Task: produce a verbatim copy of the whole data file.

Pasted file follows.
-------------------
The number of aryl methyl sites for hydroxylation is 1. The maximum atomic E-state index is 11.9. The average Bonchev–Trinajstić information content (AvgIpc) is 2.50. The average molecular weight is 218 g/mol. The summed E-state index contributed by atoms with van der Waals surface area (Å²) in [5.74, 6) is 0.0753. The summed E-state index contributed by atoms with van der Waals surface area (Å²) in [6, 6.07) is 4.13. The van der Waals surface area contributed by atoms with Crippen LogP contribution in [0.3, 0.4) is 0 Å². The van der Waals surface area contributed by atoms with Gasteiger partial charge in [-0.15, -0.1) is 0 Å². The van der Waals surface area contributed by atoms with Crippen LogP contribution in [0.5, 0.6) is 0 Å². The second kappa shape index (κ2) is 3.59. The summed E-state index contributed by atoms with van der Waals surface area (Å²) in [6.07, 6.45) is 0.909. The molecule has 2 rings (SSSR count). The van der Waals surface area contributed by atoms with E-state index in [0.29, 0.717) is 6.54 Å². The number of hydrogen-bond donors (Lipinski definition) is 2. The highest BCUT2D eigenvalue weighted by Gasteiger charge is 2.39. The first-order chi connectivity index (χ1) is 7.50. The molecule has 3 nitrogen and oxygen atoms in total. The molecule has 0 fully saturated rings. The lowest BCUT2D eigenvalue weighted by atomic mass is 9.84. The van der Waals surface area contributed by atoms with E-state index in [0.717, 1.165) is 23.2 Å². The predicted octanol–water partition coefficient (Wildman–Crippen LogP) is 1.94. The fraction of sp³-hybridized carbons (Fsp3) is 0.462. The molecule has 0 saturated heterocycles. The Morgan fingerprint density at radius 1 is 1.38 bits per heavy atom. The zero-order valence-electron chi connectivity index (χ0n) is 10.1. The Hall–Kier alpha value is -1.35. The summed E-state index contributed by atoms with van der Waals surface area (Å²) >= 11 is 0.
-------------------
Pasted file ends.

The number of aryl methyl sites for hydroxylation is 1. The maximum atomic E-state index is 11.9. The average Bonchev–Trinajstić information content (AvgIpc) is 2.50. The average molecular weight is 218 g/mol. The summed E-state index contributed by atoms with van der Waals surface area (Å²) in [5.74, 6) is 0.0753. The summed E-state index contributed by atoms with van der Waals surface area (Å²) in [6, 6.07) is 4.13. The van der Waals surface area contributed by atoms with Crippen LogP contribution in [0.3, 0.4) is 0 Å². The van der Waals surface area contributed by atoms with Gasteiger partial charge in [-0.15, -0.1) is 0 Å². The van der Waals surface area contributed by atoms with Crippen LogP contribution in [0.5, 0.6) is 0 Å². The second kappa shape index (κ2) is 3.59. The summed E-state index contributed by atoms with van der Waals surface area (Å²) in [6.07, 6.45) is 0.909. The molecule has 2 rings (SSSR count). The van der Waals surface area contributed by atoms with E-state index in [0.29, 0.717) is 6.54 Å². The number of hydrogen-bond donors (Lipinski definition) is 2. The highest BCUT2D eigenvalue weighted by Gasteiger charge is 2.39. The first-order chi connectivity index (χ1) is 7.50. The molecule has 3 nitrogen and oxygen atoms in total. The molecule has 0 fully saturated rings. The lowest BCUT2D eigenvalue weighted by atomic mass is 9.84. The van der Waals surface area contributed by atoms with E-state index in [0.717, 1.165) is 23.2 Å². The predicted octanol–water partition coefficient (Wildman–Crippen LogP) is 1.94. The fraction of sp³-hybridized carbons (Fsp3) is 0.462. The molecule has 0 saturated heterocycles. The Morgan fingerprint density at radius 1 is 1.38 bits per heavy atom. The zero-order valence-electron chi connectivity index (χ0n) is 10.1. The Hall–Kier alpha value is -1.35. The summed E-state index contributed by atoms with van der Waals surface area (Å²) >= 11 is 0.